Supreme Court of Alaska (2022)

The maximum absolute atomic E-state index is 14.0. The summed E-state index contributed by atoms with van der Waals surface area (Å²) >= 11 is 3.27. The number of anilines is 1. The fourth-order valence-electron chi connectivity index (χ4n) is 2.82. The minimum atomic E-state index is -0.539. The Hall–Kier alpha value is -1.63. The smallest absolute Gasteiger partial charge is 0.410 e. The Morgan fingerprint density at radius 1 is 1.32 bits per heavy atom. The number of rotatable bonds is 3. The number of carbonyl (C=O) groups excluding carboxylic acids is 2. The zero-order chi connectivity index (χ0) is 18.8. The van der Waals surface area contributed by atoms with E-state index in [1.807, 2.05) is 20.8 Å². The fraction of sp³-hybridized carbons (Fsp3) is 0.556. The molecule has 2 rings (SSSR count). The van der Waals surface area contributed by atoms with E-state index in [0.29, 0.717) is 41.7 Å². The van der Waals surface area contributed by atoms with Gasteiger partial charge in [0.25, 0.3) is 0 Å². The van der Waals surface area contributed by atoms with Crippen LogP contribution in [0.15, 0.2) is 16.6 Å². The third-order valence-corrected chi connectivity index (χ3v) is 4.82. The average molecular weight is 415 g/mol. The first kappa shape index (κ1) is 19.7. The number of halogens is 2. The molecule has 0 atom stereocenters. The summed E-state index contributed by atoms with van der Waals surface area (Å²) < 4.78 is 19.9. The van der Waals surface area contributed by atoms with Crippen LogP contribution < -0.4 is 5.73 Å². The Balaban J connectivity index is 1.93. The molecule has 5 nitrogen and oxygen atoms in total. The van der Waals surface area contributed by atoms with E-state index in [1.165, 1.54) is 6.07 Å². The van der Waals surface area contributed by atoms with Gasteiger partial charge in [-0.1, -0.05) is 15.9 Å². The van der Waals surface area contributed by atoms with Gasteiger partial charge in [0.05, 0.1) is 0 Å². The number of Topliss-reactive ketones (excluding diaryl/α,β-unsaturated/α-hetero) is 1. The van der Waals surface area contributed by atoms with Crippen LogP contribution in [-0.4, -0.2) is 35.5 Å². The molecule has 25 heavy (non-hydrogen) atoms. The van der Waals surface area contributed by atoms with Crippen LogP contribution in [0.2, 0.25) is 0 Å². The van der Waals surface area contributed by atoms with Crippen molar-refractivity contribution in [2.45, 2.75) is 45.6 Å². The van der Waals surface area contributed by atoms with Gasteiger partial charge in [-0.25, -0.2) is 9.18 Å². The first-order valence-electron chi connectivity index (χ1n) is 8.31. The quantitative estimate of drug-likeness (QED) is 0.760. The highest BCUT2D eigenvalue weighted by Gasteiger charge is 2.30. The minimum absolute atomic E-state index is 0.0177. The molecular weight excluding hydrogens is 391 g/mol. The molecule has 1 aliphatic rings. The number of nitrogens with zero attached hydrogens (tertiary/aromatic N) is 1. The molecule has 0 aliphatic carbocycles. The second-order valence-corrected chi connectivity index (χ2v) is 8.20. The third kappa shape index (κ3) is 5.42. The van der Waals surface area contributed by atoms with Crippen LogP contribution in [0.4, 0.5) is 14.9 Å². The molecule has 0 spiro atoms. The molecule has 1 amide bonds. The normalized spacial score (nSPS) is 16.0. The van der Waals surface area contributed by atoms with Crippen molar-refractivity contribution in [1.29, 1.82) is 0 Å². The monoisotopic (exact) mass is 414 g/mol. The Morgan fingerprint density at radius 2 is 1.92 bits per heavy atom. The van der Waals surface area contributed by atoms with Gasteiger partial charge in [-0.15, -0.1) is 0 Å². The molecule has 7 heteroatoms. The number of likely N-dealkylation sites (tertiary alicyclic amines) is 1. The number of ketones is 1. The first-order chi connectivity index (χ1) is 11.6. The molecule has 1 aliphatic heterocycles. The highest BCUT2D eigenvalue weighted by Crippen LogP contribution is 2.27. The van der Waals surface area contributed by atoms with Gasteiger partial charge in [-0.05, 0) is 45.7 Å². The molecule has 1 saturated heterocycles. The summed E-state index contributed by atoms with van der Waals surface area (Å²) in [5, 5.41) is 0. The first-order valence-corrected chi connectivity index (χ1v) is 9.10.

In Womack v. Jones, 2022 WL 1565679 (Alaska May 18, 2022), reh’g denied (June 23, 2022) (unpublished), the supreme court affirmed the superior court’s interpretation of a settlement agreement in a divorce decree dividing the profits of the sale of the marital home based on cost-of-sale, less the husband’s renovation expenses for materials but not for labor. (Id. at *1). A divorcing couple entered a settlement agreement which stated the husband would sell the couple’s marital home, after which the two would split the proceeds evenly. (Id.). They agreed that the husband would make repairs necessary to sell the home and would be reimbursed “off the top” of the proceeds, after which the two would split the rest. (Id.) During the parties’ settlement hearing, they agreed that the husband would renovate the home and be reimbursed for materials, but did not agree that the husband’s own labor costs would be reimbursed. (Id. at *3). The superior court issued an order awarding the wife slightly less than half of the remainder from the sale price, less materials and supply costs. (Id.). On appeal, the husband argued that the settlement agreement dictated that distribution of profits from the home sale ought to be determined by the pre-renovation value of the home, from which renovation costs, including labor, should be subtracted before the remainder was split between the parties. (Id.). The supreme court affirmed the lower court’s order, reasoning that the plain language of the settlement agreement unambiguously provided that calculation of profit from the sale of the marital home is to be the “cost of sale,” not its pre-renovation value. (Id.). The court further reasoned that, as the parties expressly contemplated and agreed upon the payment of third parties for any labor spent renovating the home but only agreed that the husband would be reimbursed for materials and supplies, the husband’s labor was not reimbursable. (Id.). Affirming the superior court’s decision, the supreme court held that the plain language of a divorcing couple’s settlement agreement detailing the process for sale of the marital home provided for distribution of profits based on cost-of-sale, less the husband’s renovation expenses for materials but not for labor. (Id.).